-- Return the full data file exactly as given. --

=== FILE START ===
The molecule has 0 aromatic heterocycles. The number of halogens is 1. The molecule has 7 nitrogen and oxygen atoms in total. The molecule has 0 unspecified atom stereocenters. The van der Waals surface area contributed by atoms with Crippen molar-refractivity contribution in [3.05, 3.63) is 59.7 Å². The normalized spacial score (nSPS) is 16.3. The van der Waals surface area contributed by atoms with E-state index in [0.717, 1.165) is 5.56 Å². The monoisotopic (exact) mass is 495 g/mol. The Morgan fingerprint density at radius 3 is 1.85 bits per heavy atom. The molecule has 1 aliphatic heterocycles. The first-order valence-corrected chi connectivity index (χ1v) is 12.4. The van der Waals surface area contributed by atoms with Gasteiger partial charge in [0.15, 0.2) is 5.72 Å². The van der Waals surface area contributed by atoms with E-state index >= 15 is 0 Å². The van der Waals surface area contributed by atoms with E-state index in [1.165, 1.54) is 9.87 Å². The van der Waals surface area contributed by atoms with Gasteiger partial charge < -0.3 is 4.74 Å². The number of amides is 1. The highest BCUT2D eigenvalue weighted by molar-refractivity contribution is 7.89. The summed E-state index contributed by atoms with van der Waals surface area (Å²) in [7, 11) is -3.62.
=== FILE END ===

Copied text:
The molecule has 0 aromatic heterocycles. The number of halogens is 1. The molecule has 7 nitrogen and oxygen atoms in total. The molecule has 0 unspecified atom stereocenters. The van der Waals surface area contributed by atoms with Crippen molar-refractivity contribution in [3.05, 3.63) is 59.7 Å². The normalized spacial score (nSPS) is 16.3. The van der Waals surface area contributed by atoms with E-state index in [0.717, 1.165) is 5.56 Å². The monoisotopic (exact) mass is 495 g/mol. The Morgan fingerprint density at radius 3 is 1.85 bits per heavy atom. The molecule has 1 aliphatic heterocycles. The first-order valence-corrected chi connectivity index (χ1v) is 12.4. The van der Waals surface area contributed by atoms with Gasteiger partial charge in [0.15, 0.2) is 5.72 Å². The van der Waals surface area contributed by atoms with E-state index >= 15 is 0 Å². The van der Waals surface area contributed by atoms with E-state index in [1.165, 1.54) is 9.87 Å². The van der Waals surface area contributed by atoms with Gasteiger partial charge < -0.3 is 4.74 Å². The number of amides is 1. The highest BCUT2D eigenvalue weighted by molar-refractivity contribution is 7.89. The summed E-state index contributed by atoms with van der Waals surface area (Å²) in [7, 11) is -3.62.